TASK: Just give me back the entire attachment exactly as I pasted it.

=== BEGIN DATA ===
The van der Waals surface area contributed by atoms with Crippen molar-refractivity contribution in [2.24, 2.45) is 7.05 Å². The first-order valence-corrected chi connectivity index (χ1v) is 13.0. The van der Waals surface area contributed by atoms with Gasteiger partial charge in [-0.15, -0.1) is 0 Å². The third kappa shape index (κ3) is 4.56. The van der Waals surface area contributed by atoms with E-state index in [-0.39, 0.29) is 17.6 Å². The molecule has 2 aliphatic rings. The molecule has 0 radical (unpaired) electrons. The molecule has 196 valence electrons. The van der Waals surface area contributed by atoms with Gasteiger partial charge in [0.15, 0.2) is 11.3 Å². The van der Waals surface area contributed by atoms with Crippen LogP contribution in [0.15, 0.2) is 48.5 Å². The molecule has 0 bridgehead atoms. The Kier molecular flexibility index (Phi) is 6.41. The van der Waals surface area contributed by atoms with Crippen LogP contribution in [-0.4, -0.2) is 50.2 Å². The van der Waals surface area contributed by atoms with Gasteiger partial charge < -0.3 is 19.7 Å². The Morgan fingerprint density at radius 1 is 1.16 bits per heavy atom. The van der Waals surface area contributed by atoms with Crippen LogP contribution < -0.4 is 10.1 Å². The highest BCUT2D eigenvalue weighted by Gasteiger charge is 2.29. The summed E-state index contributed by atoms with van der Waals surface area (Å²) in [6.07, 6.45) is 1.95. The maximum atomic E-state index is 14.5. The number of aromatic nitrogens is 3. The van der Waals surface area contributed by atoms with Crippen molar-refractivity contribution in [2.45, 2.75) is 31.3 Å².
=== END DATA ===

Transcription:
The van der Waals surface area contributed by atoms with Crippen molar-refractivity contribution in [2.24, 2.45) is 7.05 Å². The first-order valence-corrected chi connectivity index (χ1v) is 13.0. The van der Waals surface area contributed by atoms with Gasteiger partial charge in [-0.15, -0.1) is 0 Å². The third kappa shape index (κ3) is 4.56. The van der Waals surface area contributed by atoms with E-state index in [-0.39, 0.29) is 17.6 Å². The molecule has 2 aliphatic rings. The molecule has 0 radical (unpaired) electrons. The molecule has 196 valence electrons. The van der Waals surface area contributed by atoms with Gasteiger partial charge in [0.15, 0.2) is 11.3 Å². The van der Waals surface area contributed by atoms with Crippen LogP contribution in [0.15, 0.2) is 48.5 Å². The molecule has 0 bridgehead atoms. The Kier molecular flexibility index (Phi) is 6.41. The van der Waals surface area contributed by atoms with Crippen LogP contribution in [-0.4, -0.2) is 50.2 Å². The van der Waals surface area contributed by atoms with Gasteiger partial charge < -0.3 is 19.7 Å². The Morgan fingerprint density at radius 1 is 1.16 bits per heavy atom. The van der Waals surface area contributed by atoms with Crippen LogP contribution < -0.4 is 10.1 Å². The highest BCUT2D eigenvalue weighted by Gasteiger charge is 2.29. The summed E-state index contributed by atoms with van der Waals surface area (Å²) in [6.07, 6.45) is 1.95. The maximum atomic E-state index is 14.5. The number of aromatic nitrogens is 3. The van der Waals surface area contributed by atoms with Crippen molar-refractivity contribution in [2.45, 2.75) is 31.3 Å².